KENNEBUNK — The Board of Selectmen will hold a public hearing regarding a proposed moratorium on retail marijuana establishments during its meeting tonight.

The recreational use of marijuana was legalized under the Marijuana Legalization Act, which voters approved via citizens’ referendum on Nov. 8.

Secretary of State Matthew Dunlap announced Jan. 2 would take effect at the end of January, but Kennebunk Town Manager Michael Pardue said Monday the proposed moratorium will give city officials time to evaluate regulations pertaining to retail pot establishments and social clubs.

“At this point the town is seeking to allow for some time as we see how the state law will ultimately be crafted,” Pardue said. “To my understanding it’s about a 30-page document that accompanies the bill and, under legal guidance, we’re told the parameters of that law are still being defined, and it was recommended we have some time to see the bill, digest that and make educated decisions regarding that matter.”

Under the Marijuana Legalization Act, municipalities are authorized to regulate the number of retail marijuana stores, and the location and operation of such retail facilities, within their jurisdiction.

Kennebunk’s proposed moratorium language states the ordinance will give the city’s administration and planning department time to study the town’s current codes to determine the land use and other regulatory implications of retail marijuana establishments.

The town also says a moratorium is necessary to prevent an overburdening of public facilities that could result from the establishment of such facilities, and to plan for increased traffic that may also come as consequence.

Pardue said tonight’s public hearing will allow residents to voice their opinions about retail marijuana facilities and any concerns they may have. He declined to say, however, how he felt residents would respond to the proposed language.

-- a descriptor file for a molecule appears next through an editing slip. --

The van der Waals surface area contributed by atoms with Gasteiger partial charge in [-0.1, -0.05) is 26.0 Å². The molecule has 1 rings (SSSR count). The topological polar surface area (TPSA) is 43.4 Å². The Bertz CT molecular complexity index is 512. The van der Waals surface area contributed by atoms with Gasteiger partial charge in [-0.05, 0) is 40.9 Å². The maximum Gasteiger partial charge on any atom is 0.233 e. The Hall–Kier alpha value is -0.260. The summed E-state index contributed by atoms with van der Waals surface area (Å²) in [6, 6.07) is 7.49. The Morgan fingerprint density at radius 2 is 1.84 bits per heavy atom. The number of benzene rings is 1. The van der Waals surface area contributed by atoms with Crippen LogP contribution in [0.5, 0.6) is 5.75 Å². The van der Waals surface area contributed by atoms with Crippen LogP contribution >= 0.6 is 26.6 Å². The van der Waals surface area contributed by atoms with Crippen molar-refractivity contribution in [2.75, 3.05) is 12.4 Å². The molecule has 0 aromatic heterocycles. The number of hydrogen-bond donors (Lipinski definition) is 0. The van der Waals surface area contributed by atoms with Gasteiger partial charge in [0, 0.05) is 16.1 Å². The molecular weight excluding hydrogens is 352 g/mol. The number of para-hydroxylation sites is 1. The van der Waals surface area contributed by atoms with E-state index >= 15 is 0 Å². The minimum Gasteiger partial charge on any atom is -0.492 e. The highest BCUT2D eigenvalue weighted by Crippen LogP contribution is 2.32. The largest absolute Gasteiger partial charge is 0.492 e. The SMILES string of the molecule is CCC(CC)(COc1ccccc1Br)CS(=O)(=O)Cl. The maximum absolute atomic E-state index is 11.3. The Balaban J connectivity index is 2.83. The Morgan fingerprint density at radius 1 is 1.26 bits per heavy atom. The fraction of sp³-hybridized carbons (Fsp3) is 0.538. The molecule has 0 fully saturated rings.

“I would hesitate to speculate at this time. The board has broached this subject previously and I’d be remiss if I were to anticipate how the public will respond,” Pardue said. “Most people would expect us to do our proper due diligence.”

Pardue wasn’t hesitant to speculate, however, that similar actions may be taken in surrounding communities as the Legislature refines the law voted into the books on Nov. 8. The city of Biddeford last Tuesday voted to uphold its decision to enact a moratorium on retail marijuana facilities for the same reasons, despite having little public input on the matter.

“Certainly we’re seeing many communities are in that same process, and I believe it’s just the desire to form proper due diligence that we move in an educated manner going forward and that’s all this is for,” Pardue said.

Following tonight’s public hearing, the Board of Selectmen will again take up the proposed moratorium in a special town meeting on Feb. 28.

— Staff Writer Alan Bennett can be contacted at 282-1535, ext. 329 or [email protected]

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